Thursday, 25 July 2019

Swift but not yet Certain. New Government Policy on Prison.

There was some relief yesterday when the new Prime Minister placed the Justice brief in the experienced and relatively liberal hands of Robert Buckland. Yes, as Solicitor General he had appeared to relish appealing unduly lenient sentences, but his policy instincts are not necessarily punitive. As a back bencher, he spent a good deal of time on the Justice Committee and was a member of the Independent Parliamentarians’ Inquiry into the Youth Court which backed a more problem-solving approach to children who offend.

More importantly perhaps, Buckland's admittedly brief ministerial exposure to the prison and probation services will have alerted him to their current fragility- forcefully confirmed in the case of prisons by the latest set of performance ratings in which a record 14% establishments are of serious concern. Buckland’s predecessor as Justice Secretary was perhaps suffering a touch of gate fever himself when he informed the Justice Committee nine days ago that that he felt “we have made good progress in addressing some of the challenges that prisons face right now - on safety, security, decency, and the estate in general”. That assessment rather flies in the face of the evidence. 

Today as expected, PM Johnson told MPs that he had “tasked officials to draw up proposals to ensure that in future those found guilty of the most serious sexual and violent offences are required to serve a custodial sentence that truly reflects the severity of their offence and policy measures that will see a reduction in the number of prolific offenders”. Whatever else they might achieve, these priorities for government will almost certainly place yet more pressure on the prison service. So too of course will pumping funds into the police.

Average sentence lengths for sexual and violent offences have risen sharply since 2010- from 49 to 61 months for sex and 20.8 to 23.5 months for violence. England and Wales have more life sentence prisoners than the rest of Europe, with average tariffs almost twice as high as they were in 2003. So, what’s Johnson's thinking?

Tories have long been uncomfortable with automatic release of most determinate sentenced offenders at the half way point. Back in 2008 they pledged to “introduce honesty in sentencing so courts set a minimum and a maximum period, with no possibility of parole until the minimum has been served." Grayling and Gove mulled an earned release system. Maybe we are in for one or both of these options. Expect too, further extensions to the scope of the unduly lenient sentence scheme. 

Johnson will be alive to the electoral appeal of these kind of changes. His views may also have been shaped by his partner Carrie Symond's awful experience- as a 19 year old-  as one of the many victims of John Worboys. She certainly felt that “the justice system and the Parole Board let us down", helping to fund raise for the Judicial Review of the latter's decision that Worboys should be freed.  Can we expect further reform of the Board?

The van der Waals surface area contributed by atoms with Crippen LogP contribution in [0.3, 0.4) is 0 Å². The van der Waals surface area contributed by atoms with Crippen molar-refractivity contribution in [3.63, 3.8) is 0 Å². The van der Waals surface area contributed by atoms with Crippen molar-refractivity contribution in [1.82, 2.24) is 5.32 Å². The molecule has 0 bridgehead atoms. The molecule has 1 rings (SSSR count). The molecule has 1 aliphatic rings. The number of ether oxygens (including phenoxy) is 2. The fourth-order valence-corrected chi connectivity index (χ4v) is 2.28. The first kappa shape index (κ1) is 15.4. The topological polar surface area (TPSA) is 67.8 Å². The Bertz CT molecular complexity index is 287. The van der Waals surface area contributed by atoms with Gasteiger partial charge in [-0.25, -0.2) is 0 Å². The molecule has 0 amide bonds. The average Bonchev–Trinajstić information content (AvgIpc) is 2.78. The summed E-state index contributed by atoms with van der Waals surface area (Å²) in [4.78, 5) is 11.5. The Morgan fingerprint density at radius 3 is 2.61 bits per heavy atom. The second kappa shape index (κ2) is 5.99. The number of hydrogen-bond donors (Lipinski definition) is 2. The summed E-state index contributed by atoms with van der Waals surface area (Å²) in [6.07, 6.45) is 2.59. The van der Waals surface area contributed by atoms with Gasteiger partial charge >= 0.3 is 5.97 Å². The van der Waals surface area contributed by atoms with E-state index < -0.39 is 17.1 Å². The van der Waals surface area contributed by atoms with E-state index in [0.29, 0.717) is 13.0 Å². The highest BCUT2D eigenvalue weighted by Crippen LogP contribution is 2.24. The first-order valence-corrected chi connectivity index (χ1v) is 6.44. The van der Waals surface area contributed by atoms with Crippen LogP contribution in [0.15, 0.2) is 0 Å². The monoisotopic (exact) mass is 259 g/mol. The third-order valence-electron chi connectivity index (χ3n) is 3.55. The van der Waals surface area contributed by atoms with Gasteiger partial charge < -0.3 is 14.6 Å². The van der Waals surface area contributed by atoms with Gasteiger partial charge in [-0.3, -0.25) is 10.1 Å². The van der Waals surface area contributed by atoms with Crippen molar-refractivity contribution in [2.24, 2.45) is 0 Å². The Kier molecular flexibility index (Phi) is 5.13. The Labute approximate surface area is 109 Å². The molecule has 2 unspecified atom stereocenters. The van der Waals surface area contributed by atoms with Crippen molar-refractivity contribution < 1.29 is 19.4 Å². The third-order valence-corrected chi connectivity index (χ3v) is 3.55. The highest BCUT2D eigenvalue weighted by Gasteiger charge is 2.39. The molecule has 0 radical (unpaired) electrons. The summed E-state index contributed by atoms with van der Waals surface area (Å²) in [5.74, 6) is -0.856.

On prolific offenders, the 2015 Tory manifesto promised “a new semi-custodial sentence …allowing for a short, sharp spell in custody to change behaviour”. Briefings afterwards revealed that so called flash incarceration will mean “persistent vandals, shoplifters and drug addicts will spend two nights in a police cell under Conservative plans”. Despite it's impracticality , is this "swift and certain punishment" back on the cards? Or can we hope for something more measured building on the public health approach?

Think tanks Policy Exchange and the Centre for Social Justice are each likely to claim the role of midwives for any policy of “swift and certain" with Crest Advisory currently working on proposals. The first two as least have extolled the virtues of Hope Probation, a tough love programme piloted in Hawaii which involves probation supervision accompanied by frequent drug testing. Failures lead to immediate but short terms of detention. Research has found impressive outcomes in terms of reduced drug use and jail time.  Because of its success, the short terms of detention imposed on programme failures require fewer prison beds in Hawaii than do the longer sentences served by those who fail normal probation supervision.  

Despite the research, I have been a bit sceptical about the wisdom of importing the approach in the UK. Some observers at least, while acknowledging the impact that Hope has had in Hawaii, question whether that is enough to justify its “correctional popularity”. Frank Cullen and colleagues at the University of Cincinnati point to “uncritical acceptance and importation of the programme to the U.S. mainland” and argue that several uncertainties about the programme may potentially compromise its effectiveness in other jurisdictions, thus offering false hope as a new paradigm.

Whatever happens it’s hard to see David Gauke’s consultation paper on limiting short prison sentences seeing the light of day. In a worst case, we'll see more short sentences for petty prolific offenders and more long ones for serious offences. Let's hope Buckland can find a way to prevent that outcome. 

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